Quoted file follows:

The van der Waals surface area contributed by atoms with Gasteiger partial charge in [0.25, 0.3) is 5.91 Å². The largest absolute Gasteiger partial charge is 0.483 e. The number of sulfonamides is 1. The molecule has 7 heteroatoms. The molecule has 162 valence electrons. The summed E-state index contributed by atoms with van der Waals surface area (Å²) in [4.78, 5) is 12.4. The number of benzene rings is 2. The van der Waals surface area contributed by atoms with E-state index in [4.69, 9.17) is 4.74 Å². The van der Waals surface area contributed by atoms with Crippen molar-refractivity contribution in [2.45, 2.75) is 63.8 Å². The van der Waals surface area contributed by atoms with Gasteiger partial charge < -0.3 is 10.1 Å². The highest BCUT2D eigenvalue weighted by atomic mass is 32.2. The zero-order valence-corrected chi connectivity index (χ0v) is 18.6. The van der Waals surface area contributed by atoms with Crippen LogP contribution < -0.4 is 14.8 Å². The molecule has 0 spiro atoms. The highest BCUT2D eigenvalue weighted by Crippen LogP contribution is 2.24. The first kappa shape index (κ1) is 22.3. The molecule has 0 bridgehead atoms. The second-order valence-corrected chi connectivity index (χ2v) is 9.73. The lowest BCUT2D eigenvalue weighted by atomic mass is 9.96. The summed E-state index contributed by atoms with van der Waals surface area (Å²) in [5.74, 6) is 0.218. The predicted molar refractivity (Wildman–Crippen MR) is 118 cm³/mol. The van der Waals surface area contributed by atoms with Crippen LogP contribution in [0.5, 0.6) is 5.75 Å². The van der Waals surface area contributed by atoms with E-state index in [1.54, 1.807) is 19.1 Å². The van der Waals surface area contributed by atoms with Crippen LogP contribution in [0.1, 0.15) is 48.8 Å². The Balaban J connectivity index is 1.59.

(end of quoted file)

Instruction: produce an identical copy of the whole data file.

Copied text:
The van der Waals surface area contributed by atoms with Gasteiger partial charge in [0.25, 0.3) is 5.91 Å². The largest absolute Gasteiger partial charge is 0.483 e. The number of sulfonamides is 1. The molecule has 7 heteroatoms. The molecule has 162 valence electrons. The summed E-state index contributed by atoms with van der Waals surface area (Å²) in [4.78, 5) is 12.4. The number of benzene rings is 2. The van der Waals surface area contributed by atoms with E-state index in [4.69, 9.17) is 4.74 Å². The van der Waals surface area contributed by atoms with Crippen molar-refractivity contribution in [2.45, 2.75) is 63.8 Å². The van der Waals surface area contributed by atoms with Gasteiger partial charge < -0.3 is 10.1 Å². The highest BCUT2D eigenvalue weighted by atomic mass is 32.2. The zero-order valence-corrected chi connectivity index (χ0v) is 18.6. The van der Waals surface area contributed by atoms with Crippen LogP contribution < -0.4 is 14.8 Å². The molecule has 0 spiro atoms. The highest BCUT2D eigenvalue weighted by Crippen LogP contribution is 2.24. The first kappa shape index (κ1) is 22.3. The molecule has 0 bridgehead atoms. The second-order valence-corrected chi connectivity index (χ2v) is 9.73. The lowest BCUT2D eigenvalue weighted by atomic mass is 9.96. The summed E-state index contributed by atoms with van der Waals surface area (Å²) in [5.74, 6) is 0.218. The predicted molar refractivity (Wildman–Crippen MR) is 118 cm³/mol. The van der Waals surface area contributed by atoms with Crippen LogP contribution in [0.5, 0.6) is 5.75 Å². The van der Waals surface area contributed by atoms with E-state index in [1.54, 1.807) is 19.1 Å². The van der Waals surface area contributed by atoms with Crippen LogP contribution in [0.1, 0.15) is 48.8 Å². The Balaban J connectivity index is 1.59.